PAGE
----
Elizabeth Barrett Browning who was the 19th-century poet believed that there were various kinds of beauty: in the arts, definitely; however, in physics and in morals as well. All these were reflections of a vital fact about the world. A lot of people have shared this belief all through the eras.
Galileo, as well, was a person who viewed the fact he discovered in his science to be beautiful. He disproved the dominant geocentric prototypical of the world that belied that the God-made Earth was at the center of all things.
While Galileo was watching the various phases of Venus, he found out the first proof against the unscientific belief of the time. If the dominant view had been right, that means Venus could not be lightened from the vantage point of Earth, as that would have set in on the far part of the sun. However, with Galileo’s telescope, he could see Venus all illuminating in dark space. Also, demonstrating such a strong, controversial fact, he saw the planet more beautiful.
Also, the association between beauty and reality was shown by Ralph Waldo Emerson, the 19th-century American poet. During his lectures on the matter, he claimed that beauty naturally entices curiosity and marvel, tempting us to ask about what is underneath its surface. He thought of beauty as a thing related to a language – a code for communicating reality, as essential to the world as mathematics or physics.
Maria Mitchell, who we talked about in the former chapter, went to Emerson’s lectures. At times, she as well believed that she was attracted to look at the universe in pursuit of its scientific fact essentially due to the fact it was really beautiful.
The connection of beauty and truth can be seen in the struggles for social justice as well. For example, consider Frederick Douglass, the popular abolitionist. During the 1860s, he gave a lecture titled “Pictures and Progress”, which looked at the connections between figurative art and political reform.
Douglass claimed in the lecture that the rising medium of photography would assist change the situation of inequality since it let people present the “real” in contrast to the ideal. Photography could make visceral the difference between our defective reality and the one we seek for. Douglass found a new type of beauty in this power – a power that would incite us into making a move.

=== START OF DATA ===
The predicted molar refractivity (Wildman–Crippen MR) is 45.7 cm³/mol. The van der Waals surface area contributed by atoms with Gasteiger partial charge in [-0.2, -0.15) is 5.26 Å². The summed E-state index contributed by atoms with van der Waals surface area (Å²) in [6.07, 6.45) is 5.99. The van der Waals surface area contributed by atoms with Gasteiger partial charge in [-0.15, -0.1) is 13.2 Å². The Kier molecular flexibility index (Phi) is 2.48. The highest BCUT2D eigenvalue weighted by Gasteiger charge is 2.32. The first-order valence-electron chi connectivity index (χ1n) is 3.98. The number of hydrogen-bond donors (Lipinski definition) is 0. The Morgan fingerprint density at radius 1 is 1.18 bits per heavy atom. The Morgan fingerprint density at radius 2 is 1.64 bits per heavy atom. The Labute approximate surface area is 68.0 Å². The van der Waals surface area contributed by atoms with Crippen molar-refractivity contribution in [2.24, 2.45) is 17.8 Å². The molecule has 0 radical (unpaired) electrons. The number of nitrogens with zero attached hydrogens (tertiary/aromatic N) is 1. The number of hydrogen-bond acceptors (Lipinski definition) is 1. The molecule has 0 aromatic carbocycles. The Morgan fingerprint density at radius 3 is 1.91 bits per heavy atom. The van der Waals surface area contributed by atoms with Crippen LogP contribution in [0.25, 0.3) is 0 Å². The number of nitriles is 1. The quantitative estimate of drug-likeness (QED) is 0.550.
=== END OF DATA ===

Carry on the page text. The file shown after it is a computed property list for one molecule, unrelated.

Chapter 5 – All through history, the reality of people’s amorous natures has usually been more complicated than the labels placed on them.
During the 19th century, people who were thought to be in “irregular,” non-heteronormative relationships were at times referred to as “Uranian.” This term was gotten from the name of the Greek goddess Aphrodite Urania, who was formed from the god Uranus’ testicles, Uranian referred to a person of the “third sex.” Nowadays we’d know people labeled by this word, generally speaking, as strange.
But, due to past strictures, a lot of people all through history have hidden their natures from other people and even from themselves as well. History has a lot of relationships that were never somewhat understood, or defy easy definition.
The authors Herman Melville and Nathaniel Hawthorne had a connection of this kind. Reading the collection of Hawthorne’s short stories “Mosses from an Old Manse in the Literary World” during the year 1850, Melville grew fascinated with the older writer. Reviewing the book, Melville wrote: “A man of a deep and noble nature has seized me…” Melville was captivated with the work of Hawthorne’s and, by extension, the man himself, whom he’d met at a literary meeting not long before.
From Hawthorne’s part, he too was attracted to the younger writer and was really touched when Melville dedicated the novel he wrote, titled Moby Dick, to him. However, the relationship deteriorated when the letters Melville wrote to Hawthorne became very feverish.
His zeal was a lot for the more reserved Hawthorne, who started to pull out. The warm discussion and mutual respect between these two men are maintained in their letters they wrote to each other, and what occurred between the both of them can be referred to as a kind of romance; however, we’ll never understand if the age and convention kept it to this, or if there was another side to their story.